"As I was saying, I realized the simplest explanation was that the Machine didn't select which world we were in, but that it removed all worlds that didn't fit its criteria. Naturally, we could never find ourselves in a world line that didn't exist, so to us it appeared that the Machine forced the photon to go left.

Whether those worlds never existed, or existed and were destroyed by the Machine is not discernible. Practically, it makes no difference, though perhaps it does philosophically.

The Machine removed the world-lines. Do you know what that meant? It meant that you could order the Machine to remove any world where it rained on Sunday. Even better, you could do this in the future, and it would apply to the past. The Machine would remove any world-line where it rained on Sunday from the moment it was turned on to the moment it was turned off, regardless of when you gave it the actual order.

So my future self simply told it to remove any world-line where the first bit wasn't 1, and then remove world-lines where the second bit wasn't 0, and so on. Do you understand the implication? If I receive a message, then some time later send it back to myself, where did the message come from?

This question, logical as it may seem, indicates a flawed understanding of reality. The message came from nowhere. It is a possible message, so it might be. The important question is what makes a message more or less likely. The world-line that encourages its own creation and monopoly will be the most likely survivor. The message will be the one that most encourages its own transmission.

Something is going to whisper back in time and bootstrap itself into existence. Something is going to take over the world, all the worlds. I happened to have a huge advantage. The first to move wins, and I was in the perfect spot.

I am competing with everything - every possible monster. Every alien, incomprehensible future threat. Every superhuman intelligence, every eldritch god. Anything that could possibly exist.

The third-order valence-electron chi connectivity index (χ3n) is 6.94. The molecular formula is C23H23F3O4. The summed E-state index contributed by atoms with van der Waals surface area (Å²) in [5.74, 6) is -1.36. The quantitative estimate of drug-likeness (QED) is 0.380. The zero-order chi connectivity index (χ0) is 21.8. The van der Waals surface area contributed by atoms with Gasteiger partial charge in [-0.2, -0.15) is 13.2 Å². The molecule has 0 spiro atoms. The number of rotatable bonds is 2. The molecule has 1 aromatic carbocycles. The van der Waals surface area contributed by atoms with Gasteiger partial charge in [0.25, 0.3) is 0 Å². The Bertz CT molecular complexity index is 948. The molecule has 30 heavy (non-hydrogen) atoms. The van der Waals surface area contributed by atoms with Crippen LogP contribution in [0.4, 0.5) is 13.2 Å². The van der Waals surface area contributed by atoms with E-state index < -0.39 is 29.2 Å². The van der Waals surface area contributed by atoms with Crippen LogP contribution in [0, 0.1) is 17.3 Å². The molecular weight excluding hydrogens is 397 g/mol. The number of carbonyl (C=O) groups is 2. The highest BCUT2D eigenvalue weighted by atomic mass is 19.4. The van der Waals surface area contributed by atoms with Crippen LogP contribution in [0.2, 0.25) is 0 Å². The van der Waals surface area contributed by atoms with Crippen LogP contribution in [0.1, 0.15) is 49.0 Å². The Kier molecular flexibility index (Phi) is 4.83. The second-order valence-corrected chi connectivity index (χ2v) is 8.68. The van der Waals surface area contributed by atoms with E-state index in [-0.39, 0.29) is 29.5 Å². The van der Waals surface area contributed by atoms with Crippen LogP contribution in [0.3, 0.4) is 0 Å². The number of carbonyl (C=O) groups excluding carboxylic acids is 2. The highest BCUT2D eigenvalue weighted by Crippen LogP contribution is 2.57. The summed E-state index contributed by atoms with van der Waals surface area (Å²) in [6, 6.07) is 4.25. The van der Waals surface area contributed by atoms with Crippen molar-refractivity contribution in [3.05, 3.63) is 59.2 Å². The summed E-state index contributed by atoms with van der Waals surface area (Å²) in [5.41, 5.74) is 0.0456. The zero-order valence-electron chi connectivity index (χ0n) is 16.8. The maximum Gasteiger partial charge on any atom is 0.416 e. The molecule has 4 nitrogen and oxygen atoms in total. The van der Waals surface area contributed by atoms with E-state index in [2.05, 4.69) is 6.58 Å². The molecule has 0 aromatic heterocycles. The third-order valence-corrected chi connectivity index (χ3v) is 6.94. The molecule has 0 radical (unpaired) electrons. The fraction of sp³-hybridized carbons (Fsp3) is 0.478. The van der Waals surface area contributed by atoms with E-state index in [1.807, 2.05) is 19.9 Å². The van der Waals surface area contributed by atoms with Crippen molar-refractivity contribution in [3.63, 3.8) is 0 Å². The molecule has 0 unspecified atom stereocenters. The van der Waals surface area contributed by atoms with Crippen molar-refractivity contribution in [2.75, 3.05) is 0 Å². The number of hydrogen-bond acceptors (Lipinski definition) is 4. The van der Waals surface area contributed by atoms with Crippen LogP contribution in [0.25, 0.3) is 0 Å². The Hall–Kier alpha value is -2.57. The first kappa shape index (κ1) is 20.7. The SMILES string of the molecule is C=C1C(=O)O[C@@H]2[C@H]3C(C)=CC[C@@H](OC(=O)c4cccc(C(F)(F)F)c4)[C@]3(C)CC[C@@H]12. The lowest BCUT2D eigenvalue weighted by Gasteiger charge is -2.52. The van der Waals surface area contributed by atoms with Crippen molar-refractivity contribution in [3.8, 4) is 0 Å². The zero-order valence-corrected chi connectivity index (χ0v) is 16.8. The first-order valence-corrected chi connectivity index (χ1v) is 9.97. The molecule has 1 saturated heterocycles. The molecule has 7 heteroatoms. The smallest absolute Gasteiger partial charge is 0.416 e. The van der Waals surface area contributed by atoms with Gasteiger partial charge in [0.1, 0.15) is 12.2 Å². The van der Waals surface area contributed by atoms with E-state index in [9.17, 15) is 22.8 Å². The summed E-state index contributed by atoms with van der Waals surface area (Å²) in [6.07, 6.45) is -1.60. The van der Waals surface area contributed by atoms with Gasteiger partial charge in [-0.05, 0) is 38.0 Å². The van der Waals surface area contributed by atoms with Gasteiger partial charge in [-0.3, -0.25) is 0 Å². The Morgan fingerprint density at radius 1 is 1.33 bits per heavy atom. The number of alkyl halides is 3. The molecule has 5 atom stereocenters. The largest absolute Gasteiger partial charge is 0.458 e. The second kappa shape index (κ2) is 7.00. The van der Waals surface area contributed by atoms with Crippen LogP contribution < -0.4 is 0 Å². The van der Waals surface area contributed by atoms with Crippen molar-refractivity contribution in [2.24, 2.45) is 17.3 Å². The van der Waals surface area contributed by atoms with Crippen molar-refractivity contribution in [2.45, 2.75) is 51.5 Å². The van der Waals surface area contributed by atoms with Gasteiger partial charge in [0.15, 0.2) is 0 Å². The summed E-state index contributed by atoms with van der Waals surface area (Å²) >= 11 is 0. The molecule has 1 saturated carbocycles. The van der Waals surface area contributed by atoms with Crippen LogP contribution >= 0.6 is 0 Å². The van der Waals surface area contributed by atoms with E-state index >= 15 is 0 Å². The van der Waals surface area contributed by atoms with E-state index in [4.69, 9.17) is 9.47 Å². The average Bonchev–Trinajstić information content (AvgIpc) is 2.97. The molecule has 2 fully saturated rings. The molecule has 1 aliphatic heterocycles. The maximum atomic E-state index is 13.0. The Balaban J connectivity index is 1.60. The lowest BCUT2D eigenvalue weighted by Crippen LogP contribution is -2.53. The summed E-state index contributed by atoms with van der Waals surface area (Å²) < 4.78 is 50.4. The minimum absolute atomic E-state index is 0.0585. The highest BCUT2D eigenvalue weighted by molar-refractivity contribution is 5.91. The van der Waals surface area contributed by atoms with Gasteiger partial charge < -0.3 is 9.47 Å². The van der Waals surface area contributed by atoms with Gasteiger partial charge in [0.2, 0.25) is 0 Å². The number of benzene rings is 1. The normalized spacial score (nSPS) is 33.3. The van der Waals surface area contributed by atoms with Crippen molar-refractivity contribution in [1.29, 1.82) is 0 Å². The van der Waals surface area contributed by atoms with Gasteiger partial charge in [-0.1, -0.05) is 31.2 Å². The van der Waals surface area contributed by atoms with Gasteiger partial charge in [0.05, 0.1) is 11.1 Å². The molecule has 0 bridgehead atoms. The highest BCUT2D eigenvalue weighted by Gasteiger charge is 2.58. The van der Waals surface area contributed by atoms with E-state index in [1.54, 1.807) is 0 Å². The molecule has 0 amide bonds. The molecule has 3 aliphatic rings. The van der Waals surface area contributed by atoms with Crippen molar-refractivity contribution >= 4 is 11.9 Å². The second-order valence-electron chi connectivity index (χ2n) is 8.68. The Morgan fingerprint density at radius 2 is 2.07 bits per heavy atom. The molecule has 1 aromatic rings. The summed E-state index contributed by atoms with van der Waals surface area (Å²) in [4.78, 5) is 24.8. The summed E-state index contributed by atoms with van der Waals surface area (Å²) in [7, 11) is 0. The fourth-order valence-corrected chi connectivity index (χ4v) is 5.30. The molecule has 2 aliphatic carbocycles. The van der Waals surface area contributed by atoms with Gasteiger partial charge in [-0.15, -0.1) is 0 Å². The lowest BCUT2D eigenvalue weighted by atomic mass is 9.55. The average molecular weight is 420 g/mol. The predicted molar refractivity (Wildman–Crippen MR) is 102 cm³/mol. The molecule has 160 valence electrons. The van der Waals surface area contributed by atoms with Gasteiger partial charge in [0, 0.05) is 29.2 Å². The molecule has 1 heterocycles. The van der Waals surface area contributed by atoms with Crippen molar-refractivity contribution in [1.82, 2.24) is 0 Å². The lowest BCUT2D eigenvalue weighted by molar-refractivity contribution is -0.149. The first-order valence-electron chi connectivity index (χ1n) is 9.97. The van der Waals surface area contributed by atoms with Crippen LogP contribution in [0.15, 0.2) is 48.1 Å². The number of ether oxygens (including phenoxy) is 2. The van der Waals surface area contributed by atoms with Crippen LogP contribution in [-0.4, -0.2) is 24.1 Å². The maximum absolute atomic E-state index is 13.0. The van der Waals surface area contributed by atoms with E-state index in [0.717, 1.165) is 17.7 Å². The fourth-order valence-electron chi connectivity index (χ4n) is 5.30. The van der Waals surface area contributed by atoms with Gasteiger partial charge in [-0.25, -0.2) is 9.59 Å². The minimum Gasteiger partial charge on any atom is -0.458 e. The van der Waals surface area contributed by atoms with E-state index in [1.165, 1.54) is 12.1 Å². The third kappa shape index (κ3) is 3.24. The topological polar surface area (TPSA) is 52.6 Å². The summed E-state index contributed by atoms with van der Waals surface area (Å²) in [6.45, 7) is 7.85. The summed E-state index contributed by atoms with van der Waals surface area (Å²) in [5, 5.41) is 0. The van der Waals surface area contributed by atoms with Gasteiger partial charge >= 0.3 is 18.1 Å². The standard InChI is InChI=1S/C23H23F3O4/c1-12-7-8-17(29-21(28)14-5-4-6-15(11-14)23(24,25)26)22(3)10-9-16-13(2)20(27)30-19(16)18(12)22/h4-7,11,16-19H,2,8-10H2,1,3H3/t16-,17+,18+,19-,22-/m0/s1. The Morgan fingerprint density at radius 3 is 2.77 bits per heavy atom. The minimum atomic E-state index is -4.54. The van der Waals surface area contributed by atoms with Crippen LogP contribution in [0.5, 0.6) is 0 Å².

Here is their chance to exist, with only me to stop them. The only way to do so is to become something similar. To be better at monopolizing the world-lines than they are."

The psychiatrist sounded somewhat confused. "I must say I am glad you have opened up to me. Our previous sessions haven't been nearly as productive. You are doing the right thing."

"Am I? I once promised myself that I would always be a hero. I might have to do terrible things to save the world. The hero is not the one who does such things, even for that cause. The hero is the one who refuses to do evil, no matter what.

Villains can do the wrong things for the right reasons. I might have to break that promise to myself, but I will not forget my shame."

Careful concern tinged the psychiatrist's next words. "What terrible things?"

"I was willing to open up to you because one way or another I would have my answer today."

"Yes, but it is important that you explain what you mean by having to do terrible things."

"Not now, look at the sky. Five seconds."

A few seconds passed on the recording with only light static. Then a sudden intake of breath. "It's there! What! Did you set that up somehow?"

"No. Would you agree that it split into three pieces? Three trails?"

"Yes... Why?"

There was no answer but a heavy crashing noise. There was an exclamation and several thuds. The sound of heavy breathing and an indistinct shout. Then Tanaka's voice:

"I am so sorry, but you know too much."

There was a gagging noise, but no reply.

"Don't worry, you can be confident your death is part of the plan that saves the world. Don't you understand? My exalted future self has granted me foreknowledge. I know that I succeed, for I am already victorious."


Chapter 16: I am Already Victorious